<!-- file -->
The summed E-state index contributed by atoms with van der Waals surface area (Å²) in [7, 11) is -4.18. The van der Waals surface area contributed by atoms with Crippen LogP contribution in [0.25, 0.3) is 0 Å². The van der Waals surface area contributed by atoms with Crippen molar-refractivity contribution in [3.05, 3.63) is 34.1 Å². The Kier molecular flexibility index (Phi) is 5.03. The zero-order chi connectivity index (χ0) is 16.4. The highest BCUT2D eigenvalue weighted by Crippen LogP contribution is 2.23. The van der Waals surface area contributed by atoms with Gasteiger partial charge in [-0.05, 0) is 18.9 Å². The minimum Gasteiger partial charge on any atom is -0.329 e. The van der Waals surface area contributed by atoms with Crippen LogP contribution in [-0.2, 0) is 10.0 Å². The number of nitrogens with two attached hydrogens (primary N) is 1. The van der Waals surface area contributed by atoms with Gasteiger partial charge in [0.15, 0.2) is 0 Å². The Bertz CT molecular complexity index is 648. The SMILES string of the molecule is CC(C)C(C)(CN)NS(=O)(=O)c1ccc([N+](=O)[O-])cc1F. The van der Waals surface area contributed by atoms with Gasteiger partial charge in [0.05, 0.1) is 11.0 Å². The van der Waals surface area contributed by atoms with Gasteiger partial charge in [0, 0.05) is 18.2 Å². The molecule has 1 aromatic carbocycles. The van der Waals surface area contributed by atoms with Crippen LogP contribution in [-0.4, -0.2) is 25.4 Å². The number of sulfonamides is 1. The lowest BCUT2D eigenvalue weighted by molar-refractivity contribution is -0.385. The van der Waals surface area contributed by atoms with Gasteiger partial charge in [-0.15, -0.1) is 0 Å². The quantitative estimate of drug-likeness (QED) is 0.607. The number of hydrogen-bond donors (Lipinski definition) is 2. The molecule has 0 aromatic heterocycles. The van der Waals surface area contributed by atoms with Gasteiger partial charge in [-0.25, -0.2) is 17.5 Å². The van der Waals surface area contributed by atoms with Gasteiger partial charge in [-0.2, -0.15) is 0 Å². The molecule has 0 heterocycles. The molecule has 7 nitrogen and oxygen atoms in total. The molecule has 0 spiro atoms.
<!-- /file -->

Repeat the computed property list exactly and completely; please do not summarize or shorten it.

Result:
The summed E-state index contributed by atoms with van der Waals surface area (Å²) in [7, 11) is -4.18. The van der Waals surface area contributed by atoms with Crippen LogP contribution in [0.25, 0.3) is 0 Å². The van der Waals surface area contributed by atoms with Crippen molar-refractivity contribution in [3.05, 3.63) is 34.1 Å². The Kier molecular flexibility index (Phi) is 5.03. The zero-order chi connectivity index (χ0) is 16.4. The highest BCUT2D eigenvalue weighted by Crippen LogP contribution is 2.23. The van der Waals surface area contributed by atoms with Gasteiger partial charge in [-0.05, 0) is 18.9 Å². The minimum Gasteiger partial charge on any atom is -0.329 e. The van der Waals surface area contributed by atoms with Crippen LogP contribution in [-0.2, 0) is 10.0 Å². The number of nitrogens with two attached hydrogens (primary N) is 1. The van der Waals surface area contributed by atoms with Gasteiger partial charge in [0.15, 0.2) is 0 Å². The Bertz CT molecular complexity index is 648. The SMILES string of the molecule is CC(C)C(C)(CN)NS(=O)(=O)c1ccc([N+](=O)[O-])cc1F. The van der Waals surface area contributed by atoms with Gasteiger partial charge in [0.05, 0.1) is 11.0 Å². The van der Waals surface area contributed by atoms with Gasteiger partial charge in [0, 0.05) is 18.2 Å². The molecule has 1 aromatic carbocycles. The van der Waals surface area contributed by atoms with Crippen LogP contribution in [-0.4, -0.2) is 25.4 Å². The number of sulfonamides is 1. The lowest BCUT2D eigenvalue weighted by molar-refractivity contribution is -0.385. The van der Waals surface area contributed by atoms with Gasteiger partial charge in [-0.15, -0.1) is 0 Å². The quantitative estimate of drug-likeness (QED) is 0.607. The number of hydrogen-bond donors (Lipinski definition) is 2. The molecule has 0 aromatic heterocycles. The van der Waals surface area contributed by atoms with Gasteiger partial charge in [-0.25, -0.2) is 17.5 Å². The van der Waals surface area contributed by atoms with Gasteiger partial charge in [-0.2, -0.15) is 0 Å². The molecule has 0 heterocycles. The molecule has 7 nitrogen and oxygen atoms in total. The molecule has 0 spiro atoms.